So, in essence, Crest is a God game trying something different, something potentially very interesting, but also has bits of micromanagement that, honestly, it could do without. Everything breeds on its own, can they maybe, once they have the idea, realise that farms and fishing are kind of important to their lives? I don’t know, maybe my commandments are interfering with each other. Maybe I’m just a Bad God. But I’m certainly waiting to see what comes closer to relea- PUT THAT DOWN, ABDU! NO, ROCKS ARE NOT FOR EATING, THEY’RE FOR MINING OR – ZOYA, HOW MANY TIMES HAVE I TOLD YOU NOT TO PLAY WITH LIONS, LOOK AT THE STATE OF Y-

If it’s dancing or has hearts over it, odds are it’s something going forth and multiplying. That constitutes a *lot* of this screenshot.

Eesh. Kids.

The Mad Welshman proooobably wouldn’t make a good parent. “Your Father Commands You To Lay Waste To The Sweet Shop!” probably wouldn’t go down well.

Faerie Solitaire Remastered (Review)

Source: Free copy due to owning the original.
Price: £6.99
Where To Get It: Steam

When I reviewed Shadowhand, late last month, the last thing I was expecting was to be talking about the earliest “Solitaire with a story” game that I’d played, 2010’s Faerie Solitaire. And yet… Here we are. So… Solitaire, but with Faeries, and Remastered, how is it?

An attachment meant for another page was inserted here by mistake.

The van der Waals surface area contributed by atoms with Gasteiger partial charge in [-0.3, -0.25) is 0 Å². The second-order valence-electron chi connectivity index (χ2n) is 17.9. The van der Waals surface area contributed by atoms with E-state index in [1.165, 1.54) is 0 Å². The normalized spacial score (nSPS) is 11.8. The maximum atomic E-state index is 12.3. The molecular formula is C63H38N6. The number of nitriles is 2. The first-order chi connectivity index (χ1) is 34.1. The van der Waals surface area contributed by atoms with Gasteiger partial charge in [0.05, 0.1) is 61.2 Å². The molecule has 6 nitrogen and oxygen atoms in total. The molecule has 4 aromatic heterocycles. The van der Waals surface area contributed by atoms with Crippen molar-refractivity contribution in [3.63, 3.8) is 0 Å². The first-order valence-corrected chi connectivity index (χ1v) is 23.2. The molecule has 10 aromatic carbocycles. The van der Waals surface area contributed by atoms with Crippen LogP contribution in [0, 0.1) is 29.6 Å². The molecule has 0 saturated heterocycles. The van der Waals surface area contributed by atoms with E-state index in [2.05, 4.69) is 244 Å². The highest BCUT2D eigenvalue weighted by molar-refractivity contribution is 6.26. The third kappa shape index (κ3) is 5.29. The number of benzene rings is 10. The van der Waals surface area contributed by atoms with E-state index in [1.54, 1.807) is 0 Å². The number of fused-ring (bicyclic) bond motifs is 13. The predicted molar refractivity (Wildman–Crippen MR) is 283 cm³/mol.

Ahhh, that twinkle, that sound you sadly can’t hear because it’s a screenshot. It’s nice to get rid of cards.

Well, there are, in fact, some changes under the hood. Eggs, for example, which had been a pain in the rear to collect, now drop more frequently, although the developer has stated that they’ll be adding more creatures to the egg pool. Spare cards have been replaced by wild cards, found the same way you find eggs and resources (by getting to the bottom of a stack, and finding them), and the game can now be put in an adjustable window. There’s new mechanics in the Challenge mode. So, overall? Yup, it’s an improvement!

None of this, of course, changing the basic idea, which is exactly what you’d expect: Get rid of cards, preferably all of them, by going up or down in numeric order, and filling arbitrary goals like “Get rid of seven cards in one go”, or “Get rid of all cards in three out of the ten rounds of this level.” Succeeding in these goals, and getting rid of enough cards in each round, means you get to smash a crystal with a fairy trapped inside. Before you even know why these fairies are trapped in crystals in the first place. Which is a nice segue into the story, such as it is.

In the land of Avalon, there’s magic, and a balance between these forces. But something is unbalancing them, and our young, male hero is out to repopulate the land by freeing fairies, and spending magical card money to give them buildings, which helps his card removing skills, his egg raising skills, and other skills that… Look, it’s paper thin, and you’re not really getting this game for a narrative magnum opus. You’re not getting it for the backgrounds of each area, either, as even with a remaster, they’re muddy paintings, a mere framework to let you know “You are in a mushroom land” or “This is the spiky place.”